[Originally published in The Juilliard Journal, May 2009]
It would be difficult in 650 words to describe in detail the worst humanitarian crisis since the Holocaust. It would be nearly impossible to offer even the most meager account of the brutal internal conflicts in a region where children tote automatic weapons as agents of warring rebel factions, where rape is one of the most powerful methods of subjugation and control, and where an inventory of the world’s most devastating diseases has ravaged much of the population. Such are matters to which any number of words can do little justice, yet which cannot continue to be ignored, particularly by those of us who unknowingly benefit from the atrocities.
As many as 5.4 million people have perished in the eastern region of the Democratic Republic of Congo (D.R.C.) in the past decade, but the roots of the suffering date back much further. In the late 19th century, Congo held host to some of the most depraved acts of colonialism in history at the hands of King Leopold II of Belgium, whose genocidal and exploitative policies
In the 1990s, Congo found itself the unfortunate host of a pair of bloody civil wars born in the aftermath of the Rwandan genocide. As the country became inundated with tribal warfare, the humanitarian disaster intensified. The ethnic Hutu/Tutsi conflicts engendering the Rwandan civil war have morphed into a ruthless battle over Congo’s abundant natural resources. Rebel warlords utilize rape, torture, and famine to fracture entire communities of helpless Congolese natives, creating ideal conditions for the plundering of such valuable minerals as gold, cassiterite (tin ore), and coltan, a metallic ore crucial to the production of cell phones and laptops. These “blood minerals” are effectively stolen from the indigenous people and traded up through intermediary business agents, eventually landing in the hands of foreign multinational investors. As has been a consistent theme in Congo’s history, the poor and helpless suffer for the profit of the privileged and powerful.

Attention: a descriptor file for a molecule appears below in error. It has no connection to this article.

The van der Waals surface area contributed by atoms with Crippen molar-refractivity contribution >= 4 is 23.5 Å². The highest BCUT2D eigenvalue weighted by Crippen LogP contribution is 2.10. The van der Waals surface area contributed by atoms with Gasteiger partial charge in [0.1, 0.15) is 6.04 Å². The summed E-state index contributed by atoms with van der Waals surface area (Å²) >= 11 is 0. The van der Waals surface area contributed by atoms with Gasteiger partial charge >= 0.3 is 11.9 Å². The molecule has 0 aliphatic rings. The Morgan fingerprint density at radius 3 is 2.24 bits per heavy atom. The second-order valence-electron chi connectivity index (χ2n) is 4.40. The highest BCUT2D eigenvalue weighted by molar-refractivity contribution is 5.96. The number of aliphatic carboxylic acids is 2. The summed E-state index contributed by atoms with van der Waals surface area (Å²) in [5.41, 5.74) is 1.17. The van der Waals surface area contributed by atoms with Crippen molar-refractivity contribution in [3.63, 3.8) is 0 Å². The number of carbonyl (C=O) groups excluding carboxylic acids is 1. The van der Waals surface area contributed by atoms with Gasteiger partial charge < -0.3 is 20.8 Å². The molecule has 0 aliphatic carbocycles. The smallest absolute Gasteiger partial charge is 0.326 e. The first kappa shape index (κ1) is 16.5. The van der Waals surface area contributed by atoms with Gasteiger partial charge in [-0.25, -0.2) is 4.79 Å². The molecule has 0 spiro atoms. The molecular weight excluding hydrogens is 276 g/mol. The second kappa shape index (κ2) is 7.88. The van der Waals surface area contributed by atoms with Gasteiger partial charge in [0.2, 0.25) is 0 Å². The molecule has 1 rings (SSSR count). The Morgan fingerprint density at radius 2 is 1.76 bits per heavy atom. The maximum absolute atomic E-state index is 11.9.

In the words of the late Edward Said, the noted humanist and scholar, “Every situation … contains a contest between a powerful system of interests, on the one hand, and, on the other, less powerful interests threatened with frustration, silence, incorporation, or extinction by the powerful.” This certainly pertains to the crisis in the D.R.C., although it’s hardly a “contest.” The 45,000 people who die every month in eastern Congo don’t stand much of a chance against the powerful interests profiting from the country’s paralyzing instability. The silencing of the victims is perpetuated by the Western news media, themselves large business conglomerates with a vested interest in framing issues in such a way that avoids posing a serious threat to corporate power. The unconscionable human rights abuses in the D.R.C., then, are treated as “benign terror,” to borrow a term from Noam Chomsky and Edward Herman—that is, such horrific acts are fueled by the global business agenda and thus are best kept remote from public concern.
If real change is to occur in the D.R.C., it will begin with widespread activism and pressuring of the profit-oriented systems of power that tacitly support the continual suffering of the Congolese people. As privileged members of a respected artistic community, we have a unique opportunity to spread awareness among those whose lives we consistently affect. Solidarity and compassion can engender the courage and willingness to fight for the victims of violence and oppression in eastern Congo. It is a worthy struggle, but one which will only succeed through patience and active participation.